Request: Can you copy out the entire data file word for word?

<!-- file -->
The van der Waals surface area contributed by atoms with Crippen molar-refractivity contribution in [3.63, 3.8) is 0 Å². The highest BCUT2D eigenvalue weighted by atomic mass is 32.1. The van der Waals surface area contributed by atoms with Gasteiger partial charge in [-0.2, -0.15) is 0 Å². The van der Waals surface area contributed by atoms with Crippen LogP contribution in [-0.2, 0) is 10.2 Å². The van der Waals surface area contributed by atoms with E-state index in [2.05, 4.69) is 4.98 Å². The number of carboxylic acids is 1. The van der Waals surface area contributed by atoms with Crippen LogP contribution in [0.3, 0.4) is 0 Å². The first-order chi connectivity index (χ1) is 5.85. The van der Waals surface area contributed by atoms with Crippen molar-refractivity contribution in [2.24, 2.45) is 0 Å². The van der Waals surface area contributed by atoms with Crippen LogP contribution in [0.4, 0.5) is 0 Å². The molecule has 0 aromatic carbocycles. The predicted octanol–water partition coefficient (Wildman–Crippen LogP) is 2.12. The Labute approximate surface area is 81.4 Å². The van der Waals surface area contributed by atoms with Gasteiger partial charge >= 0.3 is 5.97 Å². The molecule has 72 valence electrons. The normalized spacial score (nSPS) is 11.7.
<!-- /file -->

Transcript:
The van der Waals surface area contributed by atoms with Crippen molar-refractivity contribution in [3.63, 3.8) is 0 Å². The highest BCUT2D eigenvalue weighted by atomic mass is 32.1. The van der Waals surface area contributed by atoms with Gasteiger partial charge in [-0.2, -0.15) is 0 Å². The van der Waals surface area contributed by atoms with Crippen LogP contribution in [-0.2, 0) is 10.2 Å². The van der Waals surface area contributed by atoms with E-state index in [2.05, 4.69) is 4.98 Å². The number of carboxylic acids is 1. The van der Waals surface area contributed by atoms with Crippen LogP contribution in [0.3, 0.4) is 0 Å². The first-order chi connectivity index (χ1) is 5.85. The van der Waals surface area contributed by atoms with Crippen molar-refractivity contribution in [2.24, 2.45) is 0 Å². The van der Waals surface area contributed by atoms with Crippen LogP contribution in [0.4, 0.5) is 0 Å². The molecule has 0 aromatic carbocycles. The predicted octanol–water partition coefficient (Wildman–Crippen LogP) is 2.12. The Labute approximate surface area is 81.4 Å². The van der Waals surface area contributed by atoms with Gasteiger partial charge >= 0.3 is 5.97 Å². The molecule has 72 valence electrons. The normalized spacial score (nSPS) is 11.7.